Want to learn and create more? Women’s spring creativity cohort now forming: https://www.juliegeller.com/webinar

Head Shot Lo ResJulie Geller is singer/songwriter and speaker based in Denver, Colorado. She leads a community of creative women and teaches The Magic of You, a women’s creativity course.

Eight Steps to a More Creative Life

Julie Picture Singer Songwriter Denver Colorado Speaker Hands Out

Each of us has so much to teach. For some, it’s how to be a gourmet chef or how to love your body. Or, even how to live mindfully.

Me? Here’s what I know:

Have the guts to be out there in the world, even imperfectly, so that you can practice and get better at doing your thing. You can go on my YouTube channel and experience lots of imperfect moments. But, here’s the crazy thing: Sometimes the imperfect moments are more touching than the perfect ones because they showcase your willingness to be vulnerable, real, and ultimately human.

You can always get better at doing that thing you do. I study regularly with a vocal coach. Even though I‘ve been playing the guitar for over twenty years, I taught myself last year how to use a guitar pick by watching YouTube videos. I belong to a Toastmasters club. I videotape almost every gig so that I can watch it from the audience’s perspective. I’m getting better all the time. Always have an eye toward improvement.

Don’t lose sight of your mission. My mission as a performer is to create a space in which you can access parts of yourself that you might not always access and to connect you with other people. I understand that my music is in the service of something greater, which puts the focus on my audience and takes the pressure off of me being perfect as a performer (whatever that even means). Have a greater vision so that you’re not stuck thinking only about yourself.

Never stop doing your thing, especially when you do not receive any recognition in the form of money, appreciation, or otherwise. I wrote songs when I was in high school, when I was in college, when my writing space was a walk-in closet, when I had a full time job, when I had four part-time jobs, when I had babies, when I lived in a different country. I write when I’m driving, when I’m swimming, when I feel like hell, when I’m supposed to be cooking dinner. You get the picture: Don’t stop. Especially when nobody cares about it but you.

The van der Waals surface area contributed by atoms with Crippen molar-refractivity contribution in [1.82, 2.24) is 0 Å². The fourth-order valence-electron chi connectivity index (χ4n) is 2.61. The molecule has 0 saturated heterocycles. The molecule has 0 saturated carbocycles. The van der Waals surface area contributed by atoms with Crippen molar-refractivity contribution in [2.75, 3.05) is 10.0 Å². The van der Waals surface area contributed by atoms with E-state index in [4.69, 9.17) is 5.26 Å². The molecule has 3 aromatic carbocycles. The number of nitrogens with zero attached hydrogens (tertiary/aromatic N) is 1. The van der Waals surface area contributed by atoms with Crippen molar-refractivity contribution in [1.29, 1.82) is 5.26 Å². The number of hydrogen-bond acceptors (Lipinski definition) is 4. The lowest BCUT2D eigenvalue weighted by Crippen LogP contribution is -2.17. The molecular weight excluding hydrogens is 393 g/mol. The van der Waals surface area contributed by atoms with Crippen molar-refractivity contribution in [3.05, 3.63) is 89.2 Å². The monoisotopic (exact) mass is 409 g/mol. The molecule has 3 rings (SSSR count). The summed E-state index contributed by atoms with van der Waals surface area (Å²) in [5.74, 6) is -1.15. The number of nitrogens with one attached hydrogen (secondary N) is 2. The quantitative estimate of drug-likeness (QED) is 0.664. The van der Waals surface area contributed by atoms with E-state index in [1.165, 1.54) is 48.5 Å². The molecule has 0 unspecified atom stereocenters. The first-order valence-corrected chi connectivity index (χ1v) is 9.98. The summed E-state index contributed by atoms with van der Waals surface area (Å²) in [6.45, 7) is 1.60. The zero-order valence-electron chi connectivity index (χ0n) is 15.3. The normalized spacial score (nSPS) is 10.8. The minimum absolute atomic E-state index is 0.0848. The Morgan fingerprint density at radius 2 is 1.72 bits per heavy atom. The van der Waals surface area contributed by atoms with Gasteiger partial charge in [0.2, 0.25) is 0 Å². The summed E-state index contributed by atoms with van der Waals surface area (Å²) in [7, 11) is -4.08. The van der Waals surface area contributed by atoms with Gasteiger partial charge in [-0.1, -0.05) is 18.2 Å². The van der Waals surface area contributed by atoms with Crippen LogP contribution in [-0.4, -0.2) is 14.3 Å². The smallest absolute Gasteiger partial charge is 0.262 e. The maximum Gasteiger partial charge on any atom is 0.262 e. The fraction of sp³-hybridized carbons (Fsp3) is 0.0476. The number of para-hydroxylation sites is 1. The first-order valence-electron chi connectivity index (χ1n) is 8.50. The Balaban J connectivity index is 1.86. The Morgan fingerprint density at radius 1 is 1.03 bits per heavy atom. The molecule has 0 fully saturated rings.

Do your best to learn from every situation. The list of my professional failures and rejections is too long to enumerate and I suspect that there are lots more of each to come in my future. When you experience failure and/or rejection, feel the yucky-ness of the situation, learn what you can, and move on. If you’re so afraid to fail that you never put yourself out there, you forfeit your opportunity to lead, and we miss out on our opportunity to learn from you.

Speak the truth. People say to me, “Thank you for sharing yourself. I recognize my experience in yours and that makes me feel less alone.” In order for that to happen, you have to be real. Don’t say what you think people want to hear, or what looks good, or what sounds right. Although it can be terrifying to speak the truth of your experience, it can heal both you and the one who hears it.

Be grateful for the people who make your dreams possible. I love, respect, and appreciate my audience and am grateful for their interest and support. I am genuinely interested in the people who love my music. While I am partly on stage for me (there is nothing I love more that the opportunity to share my music with a live audience), I am mainly there to deliver something meaningful to the people who have chosen to spend their valuable time with me. Appreciate the opportunities to do what you love doing.

Creativity is having the guts to bring what is inside of you to the outside.  That is why every person is creative in one way or another and why creating is our birthright. I never have writer’s block and I never stop creating. I can teach you how to tap into that never-ending fount of creative expression.

So, I’m curious: What do you have to teach? What can we learn from you? What do you know that we don’t yet know? Please let us know in a comment below.